Learning from hyperlocals to make sure the news still matters

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How do you define success as a local journalist these days? Number of front pages? Number of page views online? A sense of job well done at the end of the week?

All of the above make sense in the here-and-now, an instant sign of job well done. But to find the key to a sustainable future, future, maybe journalists need to look at things a little different.

Big numbers against digital audiences are great, and very important. We saw that in this week’s half-yearly release of the ABCes in the UK for the regional press. But uniques and page views only tell part of the story, and they don’t tell the really important bit: What people think of you.

So to define success, you need to define how you want people to think of you. Most people want to be liked, but that’s probably not a great place for a news organisation to start. Being able to prove that you are trusted, seen as reliable, and seen as useful and entertaining are probably the goals we should be aiming for.

Audience metrics allow us to see this, and newsrooms I work with increasingly focus on pages per visit, visits per user, time spent on site, increase in ‘brand visits’ – people visiting directly or via searches based on the brand name –  and volume of organic shares on social media. For organisations which can offer metrics to support newsrooms in monitoring this – think BuzzSumo, or Chartbeat – now is a very good time to be in business.

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Top 10 most read journalism posts of 2011 on this blog

When I first started this blog, I was determined that it wouldn’t just be my opinion on stuff, or rants about stuff, either. I’m not sure how well I’ve done in achieving that aim – but going through the most read posts of 2011 (I’ve done a separate list of FOI posts here):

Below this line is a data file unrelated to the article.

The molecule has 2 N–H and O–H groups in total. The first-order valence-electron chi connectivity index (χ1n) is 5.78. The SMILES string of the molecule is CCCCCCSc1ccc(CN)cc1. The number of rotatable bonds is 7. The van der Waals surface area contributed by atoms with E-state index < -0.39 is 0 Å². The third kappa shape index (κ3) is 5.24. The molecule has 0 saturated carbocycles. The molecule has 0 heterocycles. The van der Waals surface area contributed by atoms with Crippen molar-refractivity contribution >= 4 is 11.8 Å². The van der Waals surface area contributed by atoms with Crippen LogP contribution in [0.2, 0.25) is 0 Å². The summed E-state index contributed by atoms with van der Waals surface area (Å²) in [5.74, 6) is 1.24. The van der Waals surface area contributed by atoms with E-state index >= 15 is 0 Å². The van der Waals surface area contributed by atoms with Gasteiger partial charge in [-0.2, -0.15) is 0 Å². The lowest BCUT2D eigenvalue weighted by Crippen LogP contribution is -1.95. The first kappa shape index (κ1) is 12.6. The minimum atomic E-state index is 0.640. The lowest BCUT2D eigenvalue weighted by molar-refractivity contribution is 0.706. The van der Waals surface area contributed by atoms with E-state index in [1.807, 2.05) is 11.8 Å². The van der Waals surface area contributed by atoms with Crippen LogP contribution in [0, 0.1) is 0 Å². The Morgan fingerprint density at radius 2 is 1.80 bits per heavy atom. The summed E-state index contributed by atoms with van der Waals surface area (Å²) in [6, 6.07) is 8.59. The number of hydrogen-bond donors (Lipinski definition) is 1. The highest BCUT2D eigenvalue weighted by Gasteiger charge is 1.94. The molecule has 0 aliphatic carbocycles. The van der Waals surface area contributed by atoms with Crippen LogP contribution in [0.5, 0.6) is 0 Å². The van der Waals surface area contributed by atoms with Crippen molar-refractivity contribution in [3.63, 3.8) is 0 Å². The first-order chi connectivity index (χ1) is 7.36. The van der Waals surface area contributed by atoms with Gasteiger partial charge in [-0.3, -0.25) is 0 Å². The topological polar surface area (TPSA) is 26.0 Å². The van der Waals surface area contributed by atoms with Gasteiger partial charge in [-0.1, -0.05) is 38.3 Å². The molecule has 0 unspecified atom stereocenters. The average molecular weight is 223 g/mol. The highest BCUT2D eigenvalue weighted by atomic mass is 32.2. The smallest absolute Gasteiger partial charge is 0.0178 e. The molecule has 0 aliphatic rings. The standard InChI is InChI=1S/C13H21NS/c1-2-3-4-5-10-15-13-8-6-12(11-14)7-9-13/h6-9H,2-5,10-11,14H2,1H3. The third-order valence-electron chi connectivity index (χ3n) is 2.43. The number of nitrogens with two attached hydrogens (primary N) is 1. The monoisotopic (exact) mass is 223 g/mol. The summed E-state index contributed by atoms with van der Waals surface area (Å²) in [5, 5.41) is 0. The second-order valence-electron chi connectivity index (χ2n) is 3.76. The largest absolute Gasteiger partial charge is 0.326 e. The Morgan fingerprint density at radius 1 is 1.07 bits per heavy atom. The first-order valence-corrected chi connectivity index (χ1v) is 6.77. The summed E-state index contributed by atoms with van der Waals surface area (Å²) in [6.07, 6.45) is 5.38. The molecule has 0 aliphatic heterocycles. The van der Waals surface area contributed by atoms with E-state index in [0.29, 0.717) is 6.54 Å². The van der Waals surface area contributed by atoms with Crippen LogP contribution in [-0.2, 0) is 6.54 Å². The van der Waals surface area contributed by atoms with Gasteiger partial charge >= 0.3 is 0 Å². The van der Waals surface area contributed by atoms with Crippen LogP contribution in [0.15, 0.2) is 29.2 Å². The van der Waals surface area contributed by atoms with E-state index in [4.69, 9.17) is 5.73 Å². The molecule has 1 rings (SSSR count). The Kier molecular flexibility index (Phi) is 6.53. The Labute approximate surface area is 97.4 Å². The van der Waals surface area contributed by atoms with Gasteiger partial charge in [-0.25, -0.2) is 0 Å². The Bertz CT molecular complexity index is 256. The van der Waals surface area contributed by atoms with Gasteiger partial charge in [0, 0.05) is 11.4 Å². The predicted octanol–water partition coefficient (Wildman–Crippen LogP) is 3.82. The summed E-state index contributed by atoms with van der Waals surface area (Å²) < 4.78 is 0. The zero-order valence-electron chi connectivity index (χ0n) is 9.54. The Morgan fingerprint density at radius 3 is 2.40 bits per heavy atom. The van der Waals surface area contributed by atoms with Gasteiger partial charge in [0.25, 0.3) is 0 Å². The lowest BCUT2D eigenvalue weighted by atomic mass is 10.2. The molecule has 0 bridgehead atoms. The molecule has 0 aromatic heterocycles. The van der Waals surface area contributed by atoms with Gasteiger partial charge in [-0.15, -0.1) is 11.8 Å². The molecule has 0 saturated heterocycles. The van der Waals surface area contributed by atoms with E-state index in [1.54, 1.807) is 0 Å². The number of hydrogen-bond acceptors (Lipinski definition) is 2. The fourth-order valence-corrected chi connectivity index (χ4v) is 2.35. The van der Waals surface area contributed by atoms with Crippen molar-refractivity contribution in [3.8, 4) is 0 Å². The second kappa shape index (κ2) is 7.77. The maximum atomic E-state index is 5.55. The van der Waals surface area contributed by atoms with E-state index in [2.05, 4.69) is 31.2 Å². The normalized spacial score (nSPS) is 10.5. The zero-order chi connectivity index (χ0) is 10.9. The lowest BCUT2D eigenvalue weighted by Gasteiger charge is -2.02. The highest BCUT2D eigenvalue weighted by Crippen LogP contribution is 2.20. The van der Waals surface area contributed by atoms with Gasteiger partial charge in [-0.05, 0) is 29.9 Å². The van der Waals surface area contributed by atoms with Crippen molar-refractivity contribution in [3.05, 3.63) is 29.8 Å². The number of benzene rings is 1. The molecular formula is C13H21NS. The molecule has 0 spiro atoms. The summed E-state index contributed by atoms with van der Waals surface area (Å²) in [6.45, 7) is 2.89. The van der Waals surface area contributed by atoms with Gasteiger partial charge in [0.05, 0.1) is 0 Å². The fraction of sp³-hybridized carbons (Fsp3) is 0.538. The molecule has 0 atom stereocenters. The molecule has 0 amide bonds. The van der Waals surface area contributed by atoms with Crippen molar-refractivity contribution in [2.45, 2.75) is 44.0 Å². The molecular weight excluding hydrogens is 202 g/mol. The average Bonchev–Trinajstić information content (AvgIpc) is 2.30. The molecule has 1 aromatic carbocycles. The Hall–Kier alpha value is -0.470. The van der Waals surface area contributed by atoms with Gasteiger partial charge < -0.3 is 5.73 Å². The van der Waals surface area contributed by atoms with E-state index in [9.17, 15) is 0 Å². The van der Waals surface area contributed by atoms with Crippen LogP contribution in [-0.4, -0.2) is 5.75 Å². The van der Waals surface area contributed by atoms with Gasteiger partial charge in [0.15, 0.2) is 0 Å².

Manchester Evening News front page1. Is this the most jaw-dropping CCTV still ever?

Do you remember the days when a police call which involved a promise of CCTV was pretty much always guaranteed to end up with a long battle with technology or a trip to the cop shop to pick up a grainy image which had more in common with Magic Eye pictures than it did with 20:20 sharp focus?

Friday’s first edition front page of the Manchester Evening News carries what I think is probably the most striking, and shocking CCTV still I’ve ever seen on a newspaper.

2. 10 Social Network search engines for journalists

Google Realtime, the search engine which was intended to integrate social network updates into Google, has been suspended, the company announced at the weekend.

Whether it returns at all remains to be seen – in my opinion, it’s the sort of tool Google can’t afford to be without.

It was a very useful tool for journalists too, especially as the ‘say what you see’ culture on Twitter exploded, providing excellent first-hand accounts and sources for reporters, especially local ones.

But there are plenty of other social network search engines worth checking out. Here are 10 of the best.

3. Council spending data: 10 tips for journalists looking for stories

Today marks the deadline for councils to start publishing details of all spending over £500. Local government minister Eric Pickles says he expects all councils to be as open as possible. Some, such as Liverpool, have admitted they’ll miss that deadline, and final details of exactly how all councils should produce the information has yet to be issued.

So how should journalists deal with the data? Here are ten points which I hope might help…

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Credit the picture, but not the story? A Blottr paradox

While compiling FOI Friday this week, I spotted this story on Blottr: Over 40,000 weapons seized at courts in Birmingham.

Blottr describes itself as ‘the people-powered news service.’ It’s a way for ‘citizen journalists’ – I stick the phrase in quote marks because I’m never sure how many people would consider themselves to be citizen journalists – to get their stories out to an audience on an established network.